Chapter 18: The Ugly American and the Ugly Sarkhanese
In a suburb of Haidho, Atkins and his wife are living in a house with rudimentary comforts. Emma Atkins is learning to cook Sarkhanese dishes and has picked up enough Sarkhanese to carry on basic conversations, and Atkins continues to work on his design for a manually-powered pump.
Part of Atkins’s design problem is solved by discarded military jeeps, which provide part of the pumping system. Atkins still has a problem with how to power the mechanism, which is solved by Emma as she watches a villager go by on a bicycle: she suggests that Atkins use the chain drive system from discarded bicycles.
When his design is complete, Atkins travels to a poor village called Chang ’Dong, introduces himself to the village headman, and asks if the village has a man skilled in mechanics. Atkins then meets Jeepo, so named because he is expert in jeep repair. The men bond immediately. Atkins and Jeepo assemble the pumping mechanism next to a rice paddy, and Jeepo uses a bicycle chain drive to actuate the pump and water flows from a pipe in the paddy above the pump. Despite their success, Jeepo points out that although the bicycle pump is working, most people own only one bicycle and can’t afford a second bicycle for pumping. Hours later, and after many attempts to solve the problem, Jeepo designs a frame for the bicycle when it is being used to drive the pump. When the bicycle is needed for transportation, the user disengages the bicycle from the pump, lifts it out of the frame, and rides away.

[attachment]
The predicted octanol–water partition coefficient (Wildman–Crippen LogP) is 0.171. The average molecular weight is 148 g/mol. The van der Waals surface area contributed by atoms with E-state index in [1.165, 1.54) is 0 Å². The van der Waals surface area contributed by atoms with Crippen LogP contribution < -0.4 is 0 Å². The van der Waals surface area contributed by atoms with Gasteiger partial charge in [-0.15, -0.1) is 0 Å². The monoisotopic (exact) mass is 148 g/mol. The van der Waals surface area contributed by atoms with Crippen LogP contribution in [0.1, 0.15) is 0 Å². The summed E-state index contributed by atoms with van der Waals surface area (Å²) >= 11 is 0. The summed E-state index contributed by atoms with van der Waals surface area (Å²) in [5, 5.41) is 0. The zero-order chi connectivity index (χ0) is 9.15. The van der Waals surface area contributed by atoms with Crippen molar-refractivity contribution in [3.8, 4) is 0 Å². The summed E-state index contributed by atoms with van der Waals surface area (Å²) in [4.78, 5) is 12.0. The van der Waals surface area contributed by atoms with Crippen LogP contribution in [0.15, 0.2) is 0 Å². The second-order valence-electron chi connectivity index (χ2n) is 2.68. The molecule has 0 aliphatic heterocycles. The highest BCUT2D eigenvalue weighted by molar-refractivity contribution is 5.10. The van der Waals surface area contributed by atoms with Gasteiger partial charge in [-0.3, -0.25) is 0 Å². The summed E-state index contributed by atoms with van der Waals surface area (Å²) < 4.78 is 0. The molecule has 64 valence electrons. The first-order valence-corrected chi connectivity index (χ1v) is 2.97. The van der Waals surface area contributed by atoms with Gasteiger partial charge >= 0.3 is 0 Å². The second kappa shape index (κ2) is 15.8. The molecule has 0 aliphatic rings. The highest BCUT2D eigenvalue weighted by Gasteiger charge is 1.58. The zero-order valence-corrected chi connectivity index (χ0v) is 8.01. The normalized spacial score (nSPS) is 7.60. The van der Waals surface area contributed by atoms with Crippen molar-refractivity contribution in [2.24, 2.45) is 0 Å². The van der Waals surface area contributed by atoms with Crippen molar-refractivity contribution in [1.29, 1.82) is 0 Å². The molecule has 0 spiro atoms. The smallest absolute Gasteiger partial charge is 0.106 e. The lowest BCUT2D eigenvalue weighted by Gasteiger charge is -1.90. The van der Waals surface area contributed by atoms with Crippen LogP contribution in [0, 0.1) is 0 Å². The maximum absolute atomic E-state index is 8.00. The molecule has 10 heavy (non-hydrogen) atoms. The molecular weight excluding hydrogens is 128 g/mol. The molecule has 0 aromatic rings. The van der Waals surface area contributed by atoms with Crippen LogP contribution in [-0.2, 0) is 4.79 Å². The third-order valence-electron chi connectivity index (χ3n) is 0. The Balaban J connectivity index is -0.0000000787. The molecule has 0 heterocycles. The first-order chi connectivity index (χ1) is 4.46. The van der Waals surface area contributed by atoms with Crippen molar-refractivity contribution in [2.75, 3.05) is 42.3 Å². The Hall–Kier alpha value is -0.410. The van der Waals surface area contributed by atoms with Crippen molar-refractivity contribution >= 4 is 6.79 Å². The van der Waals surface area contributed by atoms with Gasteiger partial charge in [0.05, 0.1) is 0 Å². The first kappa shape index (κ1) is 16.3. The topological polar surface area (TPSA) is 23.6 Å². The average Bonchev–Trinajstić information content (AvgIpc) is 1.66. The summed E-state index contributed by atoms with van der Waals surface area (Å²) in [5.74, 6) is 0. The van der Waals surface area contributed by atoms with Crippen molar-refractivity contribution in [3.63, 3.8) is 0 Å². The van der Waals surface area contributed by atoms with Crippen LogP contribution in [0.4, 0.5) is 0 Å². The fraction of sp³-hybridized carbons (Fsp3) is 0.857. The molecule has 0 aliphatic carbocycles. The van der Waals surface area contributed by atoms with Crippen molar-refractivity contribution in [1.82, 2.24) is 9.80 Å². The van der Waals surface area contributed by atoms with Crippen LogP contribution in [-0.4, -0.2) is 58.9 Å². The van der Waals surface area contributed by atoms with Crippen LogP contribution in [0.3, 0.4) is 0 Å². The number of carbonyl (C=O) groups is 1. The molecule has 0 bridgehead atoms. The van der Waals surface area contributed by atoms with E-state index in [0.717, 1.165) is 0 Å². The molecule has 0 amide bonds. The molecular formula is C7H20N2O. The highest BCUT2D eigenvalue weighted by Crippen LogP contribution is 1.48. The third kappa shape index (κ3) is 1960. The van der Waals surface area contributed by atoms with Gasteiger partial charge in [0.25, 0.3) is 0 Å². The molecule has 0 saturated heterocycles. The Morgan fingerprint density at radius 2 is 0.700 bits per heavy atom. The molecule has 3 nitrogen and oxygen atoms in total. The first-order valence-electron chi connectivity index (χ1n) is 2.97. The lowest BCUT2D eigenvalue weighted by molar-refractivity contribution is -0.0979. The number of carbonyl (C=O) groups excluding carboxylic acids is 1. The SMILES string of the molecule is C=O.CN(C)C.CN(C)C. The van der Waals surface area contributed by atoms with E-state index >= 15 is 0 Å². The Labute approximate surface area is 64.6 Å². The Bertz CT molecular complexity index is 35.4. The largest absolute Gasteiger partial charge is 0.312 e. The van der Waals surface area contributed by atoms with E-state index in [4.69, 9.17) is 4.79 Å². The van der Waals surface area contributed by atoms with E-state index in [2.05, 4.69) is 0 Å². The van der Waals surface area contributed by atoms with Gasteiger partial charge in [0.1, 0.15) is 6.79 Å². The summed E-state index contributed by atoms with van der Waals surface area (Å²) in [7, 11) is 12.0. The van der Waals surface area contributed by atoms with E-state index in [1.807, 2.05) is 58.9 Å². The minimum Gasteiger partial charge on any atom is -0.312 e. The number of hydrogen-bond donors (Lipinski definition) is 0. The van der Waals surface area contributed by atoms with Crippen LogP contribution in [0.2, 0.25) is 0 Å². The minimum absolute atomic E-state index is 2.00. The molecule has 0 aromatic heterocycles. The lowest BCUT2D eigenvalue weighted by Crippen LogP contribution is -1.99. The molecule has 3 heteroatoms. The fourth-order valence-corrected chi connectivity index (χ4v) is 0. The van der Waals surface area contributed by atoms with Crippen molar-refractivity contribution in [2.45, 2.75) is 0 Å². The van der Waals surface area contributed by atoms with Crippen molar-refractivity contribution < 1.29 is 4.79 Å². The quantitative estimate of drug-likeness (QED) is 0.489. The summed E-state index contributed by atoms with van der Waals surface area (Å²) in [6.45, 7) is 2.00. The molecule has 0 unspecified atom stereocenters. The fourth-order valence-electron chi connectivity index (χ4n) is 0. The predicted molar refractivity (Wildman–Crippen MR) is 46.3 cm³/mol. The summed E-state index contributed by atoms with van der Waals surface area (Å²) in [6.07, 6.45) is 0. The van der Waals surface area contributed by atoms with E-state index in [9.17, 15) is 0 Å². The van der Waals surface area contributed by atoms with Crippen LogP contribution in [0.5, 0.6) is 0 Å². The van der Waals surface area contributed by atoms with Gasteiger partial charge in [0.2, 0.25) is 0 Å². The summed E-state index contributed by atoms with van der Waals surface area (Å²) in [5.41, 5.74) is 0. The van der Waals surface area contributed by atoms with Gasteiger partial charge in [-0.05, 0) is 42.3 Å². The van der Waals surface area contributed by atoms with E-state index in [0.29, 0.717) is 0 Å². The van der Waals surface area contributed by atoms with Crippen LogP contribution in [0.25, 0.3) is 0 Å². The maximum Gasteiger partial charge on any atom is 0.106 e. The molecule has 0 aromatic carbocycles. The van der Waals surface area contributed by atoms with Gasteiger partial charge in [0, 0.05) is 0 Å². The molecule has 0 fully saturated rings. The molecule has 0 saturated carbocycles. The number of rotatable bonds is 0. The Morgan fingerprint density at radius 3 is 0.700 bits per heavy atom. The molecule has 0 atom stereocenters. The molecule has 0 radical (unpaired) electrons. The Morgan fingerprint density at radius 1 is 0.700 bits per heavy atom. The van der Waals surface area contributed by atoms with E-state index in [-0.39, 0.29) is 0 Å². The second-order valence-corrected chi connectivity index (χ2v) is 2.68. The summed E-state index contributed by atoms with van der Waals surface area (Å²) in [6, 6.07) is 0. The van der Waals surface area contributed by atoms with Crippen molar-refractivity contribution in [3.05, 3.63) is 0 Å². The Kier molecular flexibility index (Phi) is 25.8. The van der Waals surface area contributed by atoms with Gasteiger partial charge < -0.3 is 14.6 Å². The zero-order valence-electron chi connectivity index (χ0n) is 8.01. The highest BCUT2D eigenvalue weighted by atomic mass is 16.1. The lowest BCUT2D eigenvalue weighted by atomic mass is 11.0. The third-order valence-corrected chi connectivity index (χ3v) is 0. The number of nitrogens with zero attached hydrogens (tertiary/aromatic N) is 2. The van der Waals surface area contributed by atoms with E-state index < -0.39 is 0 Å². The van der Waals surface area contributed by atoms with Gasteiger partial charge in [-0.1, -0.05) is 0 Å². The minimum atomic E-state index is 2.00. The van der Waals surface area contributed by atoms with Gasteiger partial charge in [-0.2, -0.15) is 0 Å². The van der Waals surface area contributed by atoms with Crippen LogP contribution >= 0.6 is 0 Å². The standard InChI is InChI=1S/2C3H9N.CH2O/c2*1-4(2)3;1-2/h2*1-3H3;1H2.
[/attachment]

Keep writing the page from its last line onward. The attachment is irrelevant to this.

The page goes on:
Atkins and Jeepo create a company and agree to split the profits. They also agree that the pump system will not be licensed or patented, as they want it to be used by the greatest number of people possible. Atkins and Jeepo then decide that the workers who build the pumps will be given a chance to sell them for a commission, a proposal that shocks the Sarkhanese. In five days, a worker returns with orders for eight pump systems but believes that he has failed because he has given his two sample pumps to customers for demonstration purposes. Atkins and Jeepo celebrate his success.
Chapter 19: The Bent Backs of Chang ’Dong
Emma Atkins notices that many of Chang ’Dong’s elderly people walk with bent backs and appear to be in constant pain. She asks villagers for an explanation, and two women tell her that bent backs are natural for old people. Not satisfied, Emma begins to observe village life more closely.
After observing that old people do most of the sweeping in houses and village common areas, she realizes that the brooms they use have very short handles, requiring them to sweep in a hunched-over position. When Emma asks why brooms have such short handles, a village woman replies that brooms have always had short handles. Further inquiries indicate that wood is scarce in the Chang ’Dong area, so the villagers have been using a short-stem reed as a handle for centuries. And although it would be simple to import wood and give the villagers new brooms, Emma has learned from her husband that, in order to change behavior, the people themselves must take an action that leads them to a behavioral change.
In her searches around the Chang ’Dong area, Emma finds a tall, strong reed. She asks her husband to collect some, which she then plants around their house. In time, the reeds mature with tall, sturdy stalks, and Emma harvests one, attaches some coconut fronds to it, and begins sweeping—with an unbent back. As more villagers observe her sweeping, they also begin to look for the tall reeds.
After their work in Chang ’Dong is done, and the Atkinses return to Pittsburgh, Emma receives a letter from the village headman telling her that the village has erected a shrine to Emma for having “unbent the backs of our people.”